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A humble Ramadan

Jakarta Post Editorial - April 2, 2022

Jakarta – Fasting is an act of deep self-control, and as Ramadan comes not only in the midst of the prolonged pandemic but also as the world faces dire crises stemming from the war in Ukraine, self-restraint is key for life to go on.

In its religious observances, Ramadan may be exclusive to Muslims, but as a season of heartfelt tradition, it may offer some more general insights.

In the third pandemic Ramadan, we seem to be in full acceptance that we cannot celebrate the holy month as festively or communally as before.

Hikes in food prices ahead of major holidays are a familiar affair in Indonesia, as many stock up on staples and other supplies, but this year's phenomenon is different. The prices of cooking oil, tempeh, tofu, chili, beef, unsubsidized liquefied petroleum gas (LPG), electricity and Pertamax fuel have gone up, even as many are still reeling from the financial difficulties of the pandemic.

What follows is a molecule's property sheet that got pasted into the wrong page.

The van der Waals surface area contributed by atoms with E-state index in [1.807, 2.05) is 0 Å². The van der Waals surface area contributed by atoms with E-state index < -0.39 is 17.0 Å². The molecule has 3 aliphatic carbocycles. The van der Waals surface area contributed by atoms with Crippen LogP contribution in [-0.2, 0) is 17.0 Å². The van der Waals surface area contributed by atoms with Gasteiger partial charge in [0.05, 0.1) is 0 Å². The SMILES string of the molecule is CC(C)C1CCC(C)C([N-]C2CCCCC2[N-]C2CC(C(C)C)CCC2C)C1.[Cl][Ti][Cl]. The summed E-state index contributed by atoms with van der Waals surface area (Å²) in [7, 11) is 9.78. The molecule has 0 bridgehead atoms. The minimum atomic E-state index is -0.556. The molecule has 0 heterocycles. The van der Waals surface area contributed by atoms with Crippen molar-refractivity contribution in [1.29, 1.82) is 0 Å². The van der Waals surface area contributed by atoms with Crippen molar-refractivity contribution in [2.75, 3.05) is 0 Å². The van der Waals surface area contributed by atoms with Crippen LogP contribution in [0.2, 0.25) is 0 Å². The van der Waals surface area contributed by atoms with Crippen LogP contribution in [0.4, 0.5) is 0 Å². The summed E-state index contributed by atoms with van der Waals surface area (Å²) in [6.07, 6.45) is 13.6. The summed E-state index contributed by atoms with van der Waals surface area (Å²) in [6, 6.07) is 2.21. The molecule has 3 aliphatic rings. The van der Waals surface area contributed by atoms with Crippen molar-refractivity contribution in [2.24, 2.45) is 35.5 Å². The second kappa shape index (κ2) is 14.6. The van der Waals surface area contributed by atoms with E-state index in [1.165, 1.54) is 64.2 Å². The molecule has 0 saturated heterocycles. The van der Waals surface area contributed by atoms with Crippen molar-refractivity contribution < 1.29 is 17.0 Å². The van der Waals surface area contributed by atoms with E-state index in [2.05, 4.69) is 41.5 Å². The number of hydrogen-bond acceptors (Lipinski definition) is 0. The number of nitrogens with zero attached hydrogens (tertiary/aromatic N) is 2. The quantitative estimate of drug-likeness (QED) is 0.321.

Cooking oil is now hovering around Rp 20,000 (US$1.39) per liter, while Pertamax has climbed to between Rp 12,500 and Rp 13,000 per liter, up from the previous Rp 9,000 to Rp 9,400, depending on the region. Do not forget either the value-added tax (VAT) increase from 10 to 11 percent that came into effect on Friday and which will weigh on consumers as inflation hits a 22-month high.

Undeniably, this will be one the most expensive fasting months in recent memory.

Nevertheless, humans are clever and will find ways to endure the privation. But as Ramadan teaches adherents to fight the will of the flesh, we might consider lowering our consumption anyway.

A shortage of cooking oil? Take it easy on deep-fried meals; stir-fries are tasty as well. Or if you really crave some gorengan, tutorial videos have been circulating on social media on how to make coconut cooking oil at home.

Instead of fried tempeh or tofu with chili, try steaming some cassava or sweet potatoes to accompany your coffee or tea when breaking the fast.

Fuel prices astronomical? Stay at home. Look up some fun family games on the internet and spend some quality time with your loved ones.

Beyond that, why not simply return to basics, in whatever form that may be? Muslims, for one, may focus on wudhu (ablution) and prayer, follow the sunna as best they can and seek to embody the virtues that Ramadan represents. Many Muslims will focus on knitting their relationship with God and fellow humans, in particular those in need.

While we all try our best to stay afloat, it's high time for the government to sort out what it can. Putting extra burdens on people's shoulders is not a template to solve every challenge.

May we all receive an abundance of blessings. Happy fasting!

Source: https://www.thejakartapost.com/opinion/2022/04/02/a-humble-ramadan.htm